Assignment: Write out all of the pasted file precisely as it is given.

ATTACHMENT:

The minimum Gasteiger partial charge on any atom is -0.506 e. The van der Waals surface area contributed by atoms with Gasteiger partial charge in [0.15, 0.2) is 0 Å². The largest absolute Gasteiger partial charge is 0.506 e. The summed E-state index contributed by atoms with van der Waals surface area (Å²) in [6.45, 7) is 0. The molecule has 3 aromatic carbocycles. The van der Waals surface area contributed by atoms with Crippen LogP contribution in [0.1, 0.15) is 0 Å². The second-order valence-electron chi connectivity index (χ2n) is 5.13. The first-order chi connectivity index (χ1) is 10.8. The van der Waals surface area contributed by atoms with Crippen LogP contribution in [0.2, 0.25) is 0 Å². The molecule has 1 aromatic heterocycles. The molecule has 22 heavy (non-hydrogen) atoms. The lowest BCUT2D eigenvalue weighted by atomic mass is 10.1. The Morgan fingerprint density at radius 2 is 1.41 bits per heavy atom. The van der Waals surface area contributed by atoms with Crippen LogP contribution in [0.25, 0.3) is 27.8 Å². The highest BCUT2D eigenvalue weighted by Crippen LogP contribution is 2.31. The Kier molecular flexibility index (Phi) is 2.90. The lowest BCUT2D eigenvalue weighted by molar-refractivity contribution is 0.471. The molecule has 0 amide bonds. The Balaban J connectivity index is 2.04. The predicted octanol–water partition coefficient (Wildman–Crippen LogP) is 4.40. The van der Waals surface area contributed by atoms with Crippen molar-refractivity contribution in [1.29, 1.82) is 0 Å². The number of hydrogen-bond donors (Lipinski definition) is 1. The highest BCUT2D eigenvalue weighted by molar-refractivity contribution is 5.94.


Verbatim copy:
The minimum Gasteiger partial charge on any atom is -0.506 e. The van der Waals surface area contributed by atoms with Gasteiger partial charge in [0.15, 0.2) is 0 Å². The largest absolute Gasteiger partial charge is 0.506 e. The summed E-state index contributed by atoms with van der Waals surface area (Å²) in [6.45, 7) is 0. The molecule has 3 aromatic carbocycles. The van der Waals surface area contributed by atoms with Crippen LogP contribution in [0.1, 0.15) is 0 Å². The second-order valence-electron chi connectivity index (χ2n) is 5.13. The first-order chi connectivity index (χ1) is 10.8. The van der Waals surface area contributed by atoms with Crippen LogP contribution in [0.2, 0.25) is 0 Å². The molecule has 1 aromatic heterocycles. The molecule has 22 heavy (non-hydrogen) atoms. The lowest BCUT2D eigenvalue weighted by atomic mass is 10.1. The Morgan fingerprint density at radius 2 is 1.41 bits per heavy atom. The van der Waals surface area contributed by atoms with Crippen LogP contribution in [0.25, 0.3) is 27.8 Å². The highest BCUT2D eigenvalue weighted by Crippen LogP contribution is 2.31. The Kier molecular flexibility index (Phi) is 2.90. The lowest BCUT2D eigenvalue weighted by molar-refractivity contribution is 0.471. The molecule has 0 amide bonds. The Balaban J connectivity index is 2.04. The predicted octanol–water partition coefficient (Wildman–Crippen LogP) is 4.40. The van der Waals surface area contributed by atoms with Crippen molar-refractivity contribution in [1.29, 1.82) is 0 Å². The number of hydrogen-bond donors (Lipinski definition) is 1. The highest BCUT2D eigenvalue weighted by molar-refractivity contribution is 5.94.